Let $X_{1},X_{2},\ldots,X_{n}$ be a random sample whose distribution is given by $\mathcal{N}(0,\sigma^{2})$. Build an approximated confidence interval for $\sigma$ based on its maximum likelihood estimator.


To begin with, let us find the maximum likelihood estimador of $\sigma$: \begin{align*} & L(\textbf{x}|\sigma) = \left(\frac{1}{\sigma\sqrt{2\pi}}\right)^{n}\exp\left(-\frac{1}{2\sigma^{2}}\sum_{k=1}^{n}x^{2}_{k}\right) \Rightarrow\\ & \ln L(\textbf{x}|\sigma) = -n\ln(\sigma) - \frac{n}{2}\ln(2\pi) - \frac{1}{2\sigma^{2}}\sum_{k=1}^{n}x^{2}_{k}\Rightarrow\\ & \frac{\partial\ln L(\textbf{x}|\sigma)}{\partial\sigma} = -\frac{n}{\sigma} + \frac{1}{\sigma^{3}}\sum_{k=1}^{n}x^{2}_{k} = 0 \Rightarrow \hat{\sigma} = \sqrt{\frac{1}{n}\displaystyle\sum_{k=1}^{n}x^{2}_{k}} \end{align*}

However, I do not know how to proceed from here. Can someone help me out? Thanks in advance!


1 Answer 1


You are just a few steps away; I will show most of them. The MLE of $\sigma^2$ is $V = \hat \sigma^2 = \frac 1 n \sum_i X_i^2.$ So $\frac{nV}{\sigma^2} \sim \mathsf{Chisq}(n).$ Choosing $L$ and $U$ to cut 2.5% from the lower and upper tails, respectively, of $\mathsf{Chisq}(n),$ we have $$P(L < nV/\sigma^2 < U) = P(nV/U < \sigma^2 < nV/L)\\ = P\left(\sqrt{nV/U} < \sigma < \sqrt{nV/L}\right) = 0.95.$$ Thus, a 95% confidence interval for $\sigma$ is of the form $\left(\sqrt{nV/U},\; \sqrt{nV/L}\right).$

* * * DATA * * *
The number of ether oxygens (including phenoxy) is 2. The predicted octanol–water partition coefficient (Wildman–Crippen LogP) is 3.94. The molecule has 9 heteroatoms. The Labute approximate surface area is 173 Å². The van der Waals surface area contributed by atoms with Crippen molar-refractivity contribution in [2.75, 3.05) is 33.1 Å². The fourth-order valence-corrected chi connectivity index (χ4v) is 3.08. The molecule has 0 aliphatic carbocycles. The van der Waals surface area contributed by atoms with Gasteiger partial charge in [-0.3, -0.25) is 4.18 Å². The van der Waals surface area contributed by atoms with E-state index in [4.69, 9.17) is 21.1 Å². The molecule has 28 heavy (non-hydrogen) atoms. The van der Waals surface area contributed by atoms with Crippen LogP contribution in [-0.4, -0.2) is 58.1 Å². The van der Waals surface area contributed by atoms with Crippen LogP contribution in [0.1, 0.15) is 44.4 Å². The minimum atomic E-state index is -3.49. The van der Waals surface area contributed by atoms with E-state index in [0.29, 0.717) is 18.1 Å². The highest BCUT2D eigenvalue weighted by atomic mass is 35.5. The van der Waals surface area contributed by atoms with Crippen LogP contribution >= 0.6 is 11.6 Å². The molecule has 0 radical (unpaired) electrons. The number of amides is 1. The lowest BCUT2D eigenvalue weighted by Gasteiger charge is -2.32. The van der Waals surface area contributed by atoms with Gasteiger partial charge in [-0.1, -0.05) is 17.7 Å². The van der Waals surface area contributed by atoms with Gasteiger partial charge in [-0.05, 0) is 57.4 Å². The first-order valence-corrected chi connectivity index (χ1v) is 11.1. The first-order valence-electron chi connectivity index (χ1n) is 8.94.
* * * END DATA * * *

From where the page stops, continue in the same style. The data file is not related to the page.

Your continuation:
Example: Consider a sample of size $n = 25$ from $\mathsf{Norm}(\mu = 0, \sigma=10).$ The R code below simulates such a sample, and finds the 95% confidence interval $(9.198,\, 16.190)$ for $\sigma.$

set.seed(412);  n = 25;  sg = 10
x = rnorm(n, 0, sg);  v = sum(x^2)/n; v
[1] 137.5476
sqrt(n*v/qchisq(c(.975,.025), n))
[1]  9.197824 16.189529

Because we sampled from a population with $\sigma = 10,$ we know this is one of the 95% of such intervals that include $\sigma.$ [If you use the same seed, you will get the same 25 observations, and so the same CI; choose a different seed or omit the set.seed statement for a fresh dataset.]


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